Mark Berry November 4, 2011
I’ve been learning Tomato router firmware. This open-source firmware can enhance a low-end wireless router with some pretty advanced features.
One of my goals was to set up my wireless for guest-only access, i.e. not connected to my internal LAN (which are all hard-wired connections). Here’s one way to do that.
Basically we need a separate VLAN connected only to the wireless. Although this can be accomplished from the command line, Augusto Bott (“Teaman”) has added a nice GUI for VLANs (thread), and “Toastman” has added the VLAN enhancement to his builds tagged as “VLAN”.
So download and upgrade to a Toastman build that includes the VLAN enhancement. You’ll have to find the one that suits your router. I’m using a Cisco Linksys E2000, so I upgraded to tomato-E2000-NVRAM60K-1.28.4407.1MIPSR2-Toastman-VLAN-RT-VPN.bin. Get that set up as a standard wired and wireless router sharing the same LAN. Then follow these steps to split the wireless into a separate VLAN:
1. Under Basic > Network, add a “bridge” with a new gateway IP. Enable DHCP if you want. Here I’m adding 10.0.0.1 for the new bridge 1 (br1) with DHCP enabled:
Click on Add, then click on Save at the bottom of the screen.
Note If you forget to click on Add, nothing will happen when you Save!
2. Under Advanced > VLAN:
- Under VLAN, add VLAN ID 3 and link it to your new LAN1 (br1) bridge. Click on Add.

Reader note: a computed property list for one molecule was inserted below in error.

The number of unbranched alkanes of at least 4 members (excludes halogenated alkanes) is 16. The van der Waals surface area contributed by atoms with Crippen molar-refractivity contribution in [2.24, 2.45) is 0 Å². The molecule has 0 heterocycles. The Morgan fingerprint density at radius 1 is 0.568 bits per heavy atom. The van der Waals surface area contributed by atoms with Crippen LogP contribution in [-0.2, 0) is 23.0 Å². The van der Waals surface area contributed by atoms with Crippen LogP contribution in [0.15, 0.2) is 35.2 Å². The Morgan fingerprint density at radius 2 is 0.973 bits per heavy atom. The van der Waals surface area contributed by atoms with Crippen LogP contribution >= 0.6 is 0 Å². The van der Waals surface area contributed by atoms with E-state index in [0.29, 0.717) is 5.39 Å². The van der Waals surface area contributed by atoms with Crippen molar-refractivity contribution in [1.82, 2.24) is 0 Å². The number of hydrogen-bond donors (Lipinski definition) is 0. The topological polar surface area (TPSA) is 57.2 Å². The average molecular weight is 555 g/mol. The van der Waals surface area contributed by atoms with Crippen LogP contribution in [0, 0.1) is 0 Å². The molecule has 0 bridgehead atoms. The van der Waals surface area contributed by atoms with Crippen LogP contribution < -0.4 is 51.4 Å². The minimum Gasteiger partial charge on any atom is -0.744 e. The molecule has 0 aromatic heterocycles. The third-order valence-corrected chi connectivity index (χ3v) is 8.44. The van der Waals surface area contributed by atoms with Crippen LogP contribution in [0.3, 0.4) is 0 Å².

- Under Wireless, change Bridge eth1 to LAN1 (br1).
If you like, you can also include some wired ports in your new VLAN; if you do, remove those ports from VLAN 1. When you’re done, click on Save at the bottom of the page.
After the router reboots, you should be able to connect to the wireless network and get on the Internet. You can even ping the gateway of the other VLAN (192.168.200.1 in my example). But you will not be able to ping or access other computers on VLAN 1.
Note that what we have now is a single wireless LAN with no access to the main LAN. The next step would be to have two distinct wireless LANs, that is, two SSIDs. Several routers, including the Linksys E2000 with native firmware, offer this now. The idea is to set up one wireless network (e.g. SSID “Office”) that has full access to your network, plus a separate wireless network (SSID “Office-Guest”) that can only browse the Internet. Employees use the password for “Office”, and guests can be given Internet-only access by giving them the separate password for “Office-Guest”.
Currently, multi-SSID capability for Tomato is in the “experimental” stage, so multi-SSIDs will no doubt be a Tomato feature in the future.
Update November 14, 2011 At the moment, VLAN functionality will impede your ability to set up a VPN, but there is an easy workaround: see Set Up VLAN and Site-to-Site VPN with Tomato.
Update March 24, 2012 There’s another gotcha if you want to set up a bridged WDS router on the same VLAN as your wireless. See Configure a WDS Bridge on a Tomato Guest VLAN.
Update November 25, 2013 Here’s a screen shot showing physical ports 3 and 4 on the guest VLAN. Just uncheck those ports in VID 1 line and check them in the VID 3 line.